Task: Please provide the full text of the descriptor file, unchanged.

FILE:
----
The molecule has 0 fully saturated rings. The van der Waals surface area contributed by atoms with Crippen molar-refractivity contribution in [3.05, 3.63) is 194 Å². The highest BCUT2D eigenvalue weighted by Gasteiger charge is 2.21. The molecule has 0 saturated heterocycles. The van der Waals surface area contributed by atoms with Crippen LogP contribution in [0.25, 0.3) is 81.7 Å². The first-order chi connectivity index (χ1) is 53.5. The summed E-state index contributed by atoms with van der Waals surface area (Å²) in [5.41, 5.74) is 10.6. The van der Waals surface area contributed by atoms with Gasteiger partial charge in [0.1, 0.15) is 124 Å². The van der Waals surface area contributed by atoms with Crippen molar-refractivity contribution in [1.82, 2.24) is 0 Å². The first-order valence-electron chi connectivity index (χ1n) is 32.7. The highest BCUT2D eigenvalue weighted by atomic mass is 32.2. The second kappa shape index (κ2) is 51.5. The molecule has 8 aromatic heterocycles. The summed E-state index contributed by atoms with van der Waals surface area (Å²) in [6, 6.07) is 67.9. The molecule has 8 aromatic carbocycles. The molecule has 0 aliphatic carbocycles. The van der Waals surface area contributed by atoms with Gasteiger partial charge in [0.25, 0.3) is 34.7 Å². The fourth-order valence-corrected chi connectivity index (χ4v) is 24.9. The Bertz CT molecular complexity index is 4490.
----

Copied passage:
The molecule has 0 fully saturated rings. The van der Waals surface area contributed by atoms with Crippen molar-refractivity contribution in [3.05, 3.63) is 194 Å². The highest BCUT2D eigenvalue weighted by Gasteiger charge is 2.21. The molecule has 0 saturated heterocycles. The van der Waals surface area contributed by atoms with Crippen LogP contribution in [0.25, 0.3) is 81.7 Å². The first-order chi connectivity index (χ1) is 53.5. The summed E-state index contributed by atoms with van der Waals surface area (Å²) in [5.41, 5.74) is 10.6. The van der Waals surface area contributed by atoms with Gasteiger partial charge in [0.1, 0.15) is 124 Å². The van der Waals surface area contributed by atoms with Crippen molar-refractivity contribution in [1.82, 2.24) is 0 Å². The first-order valence-electron chi connectivity index (χ1n) is 32.7. The highest BCUT2D eigenvalue weighted by atomic mass is 32.2. The second kappa shape index (κ2) is 51.5. The molecule has 8 aromatic heterocycles. The summed E-state index contributed by atoms with van der Waals surface area (Å²) in [6, 6.07) is 67.9. The molecule has 8 aromatic carbocycles. The molecule has 0 aliphatic carbocycles. The van der Waals surface area contributed by atoms with Gasteiger partial charge in [0.25, 0.3) is 34.7 Å². The fourth-order valence-corrected chi connectivity index (χ4v) is 24.9. The Bertz CT molecular complexity index is 4490.